mickWeeks 4, 5 and 6 have just come and gone and I must admit that things are busy. In my efforts to maximise my potential to contribute to the parliamentary process, I strive to speak each day in the chamber. I am interested in most subjects, and trying to cover one or two each day means a lot of preparation in terms of research. I am not interested in reading manuscripts in the Dáil – referring to notes is fine but reading out written transcripts should be illegal, except for Ministers – I like to speak on my feet and so it’s important to organise things in my head in advance. If one is to speak with any degree of passion and from the heart, you cannot just read out what you have to say. Week 4 was dominated by the Moriarty Tribunal and its findings into the behaviour of T.D. Michael Lowry and businessman Denis O’Brien, in relation to the phone licence. The manner in which both individuals cast dispersions on Judge Moriarty in their efforts to undermine the case against them left a lot to be desired – here is a part of my Dáil speech: “I was somewhat taken aback at the manner in which Mr. Justice Moriarty and the Judiciary have been called into question. This is a dangerous road to follow. The Judiciary in Ireland is an independent and fair system. It may not get all the answers right but it is worthy of our respect. If we are not going to respect its decisions, what are we going to do? It would not stack up anymore. The core of any democracy has to be respect for what a judge decides or has to say. It is not good for us that people with influence, whether political or financial, are able to challenge the legal system with such brazenness. It is something we have to think about. I am surprised that the Government is not more outraged about this matter. We should be angry this is happening. It must seem to the ordinary people there is one rule for them and another for the people who have influence. Is this the way it is supposed to be? Is this how it will stay? We heard a great deal about change during the election campaign, which was my first. As I travelled around to listen to people I observed an appetite for change. Fine Gael and the Labour Party have promised significant change but I am taken aback they are not more outraged. I am disappointed the Chamber is not full. The Moriarty tribunal and its report have serious implications for our society. Does it not matter enough? If they are serious about making this Parliament work in the manner it should or organising our society properly, can they show a bit more interest? Can they be here? We have a huge responsibility. The people put us here. They expect us to run this country in an honest fashion, to make honest decisions and to care. We have to forgive them for thinking we do not care. This is an opportunity to show that perhaps things can change.” (29th March 2011) Given that a wealthy businessman like Denis O’Brien was able to buy favours from a politician is not good, but hardly a surprise to us given the manner in which this country has been run for a long time. It is also worrying that the businessman got such an easy ride from the Irish media – after all, Judge Moriarty did say that he bribed a State official – but given his huge power and influence on Irish media, should we be surprised? I challenged Taoiseach Enda Kenny on this issue, relating to political donations: “The Taoiseach promised a number of reforms and it will be great if he is able to implement them. He referred specifically to donations. If someone wants to give €100 to a politician running for election, we should know who he or she is. People who pay pipers call tunes. Through money, businesses big and small can separate the electorate from the Legislature. Money comes between them. This is not good and we should stop it completely rather than introduce half measures such as bringing it down to this or that limit. Let us do away with the practice completely. It is not the way to run a proper democracy. Perhaps I am naive or too idealistic but I believe things can be different.” (29th March 2011) I also addressed the Universal Social Charge issue, the unfairness of it and the damage it is doing, not just to ordinary people but also to small and medium-sized business. Week 5 was dominated by the ‘Bank Reorganisation’ and the EU-IMF bailout. I disagreed very strongly with the manner in which the previous government dealt with this, and I am certainly disappointed by the way the new Coalition has continued on the very same path, despite promises to the contrary. Here’s a section of my Dáil speech: “I find it amazing how little difference there is in what the new coalition is up to in terms of dealing with the banking crisis and what the Fianna Fáil Party did prior to it taking office. Fine Gael Party and Labour Party Members should have the courtesy of bowing to Deputy Lenihan when they meet him in the corridor because they seem to agree with absolutely everything he had to offer. I have noted a few of the nice quotes made during the election campaign. Fine Gael’s banking strategy, Credit Where Credit is Due, which is part of its five point plan, states: “Fine Gael was the first party to argue that it was unfair for the Irish people to shoulder all of the losses of our banks, and that it was right that investors who had lent recklessly to the banks should also share in the pain.” The document goes on observe: “It is neither morally right nor economically sustainable for taxpayers to be asked to beggar themselves to make massive profits for speculators.” It is hard to credit that this is the party that has given us the medicine that we have got for the past week.” (6th April 2011)   I am convinced that the country will not be able to repay these debts, bailing out dead banks to the tune of €70 billion is irrational, but sadly the new Coalition lacks the courage to challenge the might of the ECB: “We were informed in the past that the European Union is supposed to be a family of nations and that we all look after each other. We were also informed that if one country got into trouble, the others would provide assistance. There was supposed to be a spirit of fellowship among the member states. I am not sure whether we have put the question regarding burden sharing in strong enough terms. In general, European politicians are generous and they would be sympathetic regarding the massive problems the Irish people are facing. I accept that those who run the ECB are incapable of being sympathetic towards us. If, however, we pressurise European politicians, we may obtain some comfort from them. They must be made to realise that we are in a crazy predicament. The dogs in the street know that this deal is not going to work out. At some stage, our colleagues in Europe are going to state that they will provide us with assistance. If, however, we accept their policies in the interim, the less well-off will suffer most. It is crazy that we are providing money to reckless banks while the numbers of learning support teachers and special needs assistants are being reduced. What we are doing to the young people of this country is unreal. It is all being done in the interest of paying back reckless investors who made mistakes. People invested poorly in banks that were not well run. The essence of capitalism is that one makes one’s gamble and one accepts the results. One wins some and one loses some. However, the investors to whom I refer are all winning. That is incredible.” (6th April 2011) Each grouping in opposition is allowed to put forward a motion in Dáil Private Members Business whenever their turn comes around and the Technical grouping used the opportunity to recommend a referendum on the bailout – surprise, surprise, it was defeated when put to a vote, but we managed to make our point to the chamber and the people. An extract from my speech: We were told the deal Fianna Fáil came up with was not workable. The Tánaiste, Deputy Gilmore, insisted it was not workable. From their words we know most top economists believe it is not practical. God knows, we have a good idea it is not fair. Professor Honohan, the Governor of the Central Bank, has been very open in telling us that on the issue of fairness the deal does not rate very highly. It is hard to credit that the most vulnerable in our society will be hung out to dry in order to satisfy the problems of the financial institutions. The banks had their stress tests. Perhaps the State needs them now because a number of people on the other side of the House told us the State is bankrupt. If it was not bankrupt before now there is a great chance that putting the bank debt with the sovereign debt will put us into the area of insolvency. A private company is deemed to be insolvent when its liabilities are greater than its assets. This debt certainly puts us into that place. If a private company went to the bank that bank would look at the company’s potential for future profits and would say that if the company’s future profits could cover the current losses perhaps it might do business. However, one would have to be very optimistic to see us paying the bills. Any private company that continues to borrow money when it is insolvent is regarded as trading recklessly. In my opinion, this Government is now trading recklessly. It has been argued that this motion does not merit a referendum. Article 27 of the Constitution states that an amendment of the Constitution is applicable when a Bill “contains a proposal of such national importance that the will of the people thereon ought to be ascertained”. I believe most people in this country would agree this is an issue of massive national importance. This Government has spoken a great deal about having a new approach to politics and more openness… If this Government is serious about engaging the citizens of Ireland in a democratic process and about giving them a say in how they are governed it should have the courage for a referendum on this issue.” I began week 6 by highlighting to the Taoiseach the difficulty faced by mortgage holders, especially given the new interest rate increases, and more are likely to follow. I enquired if the government might consider mortgage debt relief for those who bought property between 2004 and 2008, rather than just kicking the can down the road with temporary relief. On Wednesday morning (April 13th), I challenged Tánaiste Eamon Gilmore about the lack of real concern on the part of Angela Merkel – the person calling the shots – for those countries on the periphery of Europe like Ireland. Now that she is in fear of her own electorate, she is behaving like a good German rather than a good European – a short-term strategy which will be bad for Ireland and Europe in the long-term. That evening, during the debate on the Education and Training Motion, I addressed the issue of the education cuts which are threatening to have a devastating effect on primary school children all over Ireland: “It is very worrying that the new Government does not seem interested in reversing the cuts introduced by the previous Government. God knows that the young people who will suffer the most from this are the least culpable for the financial crisis in which we find ourselves. If we do away with resource teachers for travellers and hit learning support and language support teachers over the next few years, this will have a dramatic effect not just on the kids who would have been getting the special attention, but every other kid as well due to the extra load being put on teachers. The cuts in child benefit have also caused problems for many of these people, because parents would have used some of this money for books, shoes and uniforms, so they are going to suffer a double whammy. It is hardly rocket science. All of the research shows that the investment in youth has to be the best of all. It shows that for every euro spent on a young person the State saves a minimum of €8 before the child becomes an adult. Even if one did not have a social bone in one’s body, it makes good business sense to invest in youth. Saving €24 million in this regards when the visits of Queen Elizabeth II and President Obama will actually cost more simply beggars belief in terms of where our principles lie. The Irish Penal Reform Trust has emphasised the importance of tackling educational disadvantage, instead of throwing money at the results - crime, poverty, addiction and social exclusion. In fairness, if the Government cares at all, this is something that should not happen.”   On Thursday morning (April 14th), I spoke on Suicide Prevention, the divergence of opinion about its causes, and how best to deal with it. I stressed the need for our government to maximise the opportunities for our children to develop into good communicators and healthy individuals, physically and mentally. Hence, the huge importance of reversing the planned cuts to Resource Teachers for Travellers and Language Support Teachers. I raised the same subject on Thursday evening in the Dáil with Minister for Children Frances Fitzgerald and she seemed sympathetic to the problem. On Friday evening, I attended a huge demonstration in Clonroche where teachers, parents and children were highlighting the unfairness of the cuts proposed by the new government. When are the interests of the ordinary people going to be put before those of big financial institutions? On Saturday, I had a number of meetings at the Wexford Youths football complex, covering a range of topics – a Go Karting track for kids in New Ross, the prospect of developing sports tourism in Wexford, a meeting with Tina Whelan (principal of Taghmon Primary School) regarding the education cuts, a meeting with Fr. Jim Fegan and Paddy McKiernan about the state of play at Wexford hospital, and a meeting with some people from the Motorway Action Group – Liz James, John Purcell, Tom Ryan, and Tom Rossiter who are not just worried about the nonsense of building a motorway bypassing Wexford in this economic climate, but also the unfairness of selecting a particular route and sterilising the relevant land for that route for years to come, even though it might never be used for that purpose. The NRA and the HSE seem to have something in common, Fr. Fegan and Paddy McKiernan were pointing out the lack of accountability, transparency and fairness in their dealings with the HSE. Wexford General Hospital is essential to a huge disadvantaged population, giving it importance on the basis of need, but it also scores on the basis of merit as it ranks in the top 5 in Ireland in terms of performance. The notion that there might be cuts to its A&E or Maternity units is nothing short of ridiculous and would amount to a crime against the people of Wexford. One suspects that the HSE and the NRA are organisations which have grown too powerful, are self-perpetuating, and too seldom represent the interests of the people. How do they function? Who is making the decisions, and on what basis? are all questions that I intend to research. Lastly, to follow on from my last article when I stressed my desire to deal with issues that concern the community at large rather than individual cases, here is a list of people from the four corners of Wexford who are interested in linking with the people. Contact Details Aindréas Doyle Leinster House Kildare Street Dublin 2 Ph: 01 618 3287 Email: mick.wallace@oir.ie Mick Molloy Gorey Eoin Leacy Blackwater Síle Mhic Réamoinn Droichead an Chaisleáin Robert Kehoe Galbally Mary Sheehy Ferns Maurice Roche Screen Anne Jordan Enniscorthy Eileen Wallace New Ross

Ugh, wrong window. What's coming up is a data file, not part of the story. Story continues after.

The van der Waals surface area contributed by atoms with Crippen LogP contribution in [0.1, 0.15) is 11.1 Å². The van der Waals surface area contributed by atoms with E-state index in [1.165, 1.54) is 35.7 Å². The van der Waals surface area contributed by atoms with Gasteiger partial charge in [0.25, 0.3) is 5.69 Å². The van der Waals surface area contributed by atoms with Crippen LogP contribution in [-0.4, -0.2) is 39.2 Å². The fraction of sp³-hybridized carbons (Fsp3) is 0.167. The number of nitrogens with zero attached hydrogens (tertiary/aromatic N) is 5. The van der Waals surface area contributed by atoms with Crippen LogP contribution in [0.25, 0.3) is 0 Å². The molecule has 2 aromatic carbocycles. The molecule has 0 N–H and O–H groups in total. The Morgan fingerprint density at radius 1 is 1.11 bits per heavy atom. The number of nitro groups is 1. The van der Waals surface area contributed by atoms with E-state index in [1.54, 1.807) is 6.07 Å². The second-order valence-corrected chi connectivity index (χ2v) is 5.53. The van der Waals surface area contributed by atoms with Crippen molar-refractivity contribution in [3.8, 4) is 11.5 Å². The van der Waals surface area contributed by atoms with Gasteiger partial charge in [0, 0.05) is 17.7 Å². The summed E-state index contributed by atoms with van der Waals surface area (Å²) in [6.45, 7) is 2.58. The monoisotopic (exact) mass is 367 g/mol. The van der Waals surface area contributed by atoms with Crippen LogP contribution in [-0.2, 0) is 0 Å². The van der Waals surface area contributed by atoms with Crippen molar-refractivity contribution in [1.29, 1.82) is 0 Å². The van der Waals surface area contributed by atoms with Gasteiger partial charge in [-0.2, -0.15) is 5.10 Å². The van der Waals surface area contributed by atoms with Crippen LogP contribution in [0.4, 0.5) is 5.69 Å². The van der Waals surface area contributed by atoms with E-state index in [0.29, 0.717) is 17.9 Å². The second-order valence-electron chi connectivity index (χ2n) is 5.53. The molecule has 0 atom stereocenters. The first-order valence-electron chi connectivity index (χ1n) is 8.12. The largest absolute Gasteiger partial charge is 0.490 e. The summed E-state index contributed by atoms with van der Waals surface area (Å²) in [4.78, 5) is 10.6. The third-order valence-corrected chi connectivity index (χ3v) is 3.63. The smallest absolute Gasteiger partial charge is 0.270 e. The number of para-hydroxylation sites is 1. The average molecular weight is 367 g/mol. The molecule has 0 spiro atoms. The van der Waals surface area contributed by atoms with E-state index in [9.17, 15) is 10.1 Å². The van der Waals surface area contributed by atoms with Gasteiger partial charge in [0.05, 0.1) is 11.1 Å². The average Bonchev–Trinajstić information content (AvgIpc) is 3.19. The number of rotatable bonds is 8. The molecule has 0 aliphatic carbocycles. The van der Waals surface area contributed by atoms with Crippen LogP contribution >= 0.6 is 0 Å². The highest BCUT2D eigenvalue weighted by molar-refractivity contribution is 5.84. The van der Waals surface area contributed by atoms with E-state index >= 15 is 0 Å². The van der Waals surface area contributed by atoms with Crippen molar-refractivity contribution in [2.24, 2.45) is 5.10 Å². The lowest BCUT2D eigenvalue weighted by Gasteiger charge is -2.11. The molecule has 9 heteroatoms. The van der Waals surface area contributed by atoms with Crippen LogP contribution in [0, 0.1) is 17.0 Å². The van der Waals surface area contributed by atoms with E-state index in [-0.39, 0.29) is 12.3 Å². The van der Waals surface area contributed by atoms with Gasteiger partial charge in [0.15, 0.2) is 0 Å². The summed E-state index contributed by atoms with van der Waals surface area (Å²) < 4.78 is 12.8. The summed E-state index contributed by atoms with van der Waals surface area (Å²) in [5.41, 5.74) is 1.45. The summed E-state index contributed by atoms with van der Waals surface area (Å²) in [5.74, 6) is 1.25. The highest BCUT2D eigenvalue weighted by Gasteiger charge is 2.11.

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namaleaks

THE TRUTH IS COMING....

Namaleaks is a project that seeks to uncover possible injustice and poor practice related to NAMA (National Asset Management Agency) and financial institutions in Ireland.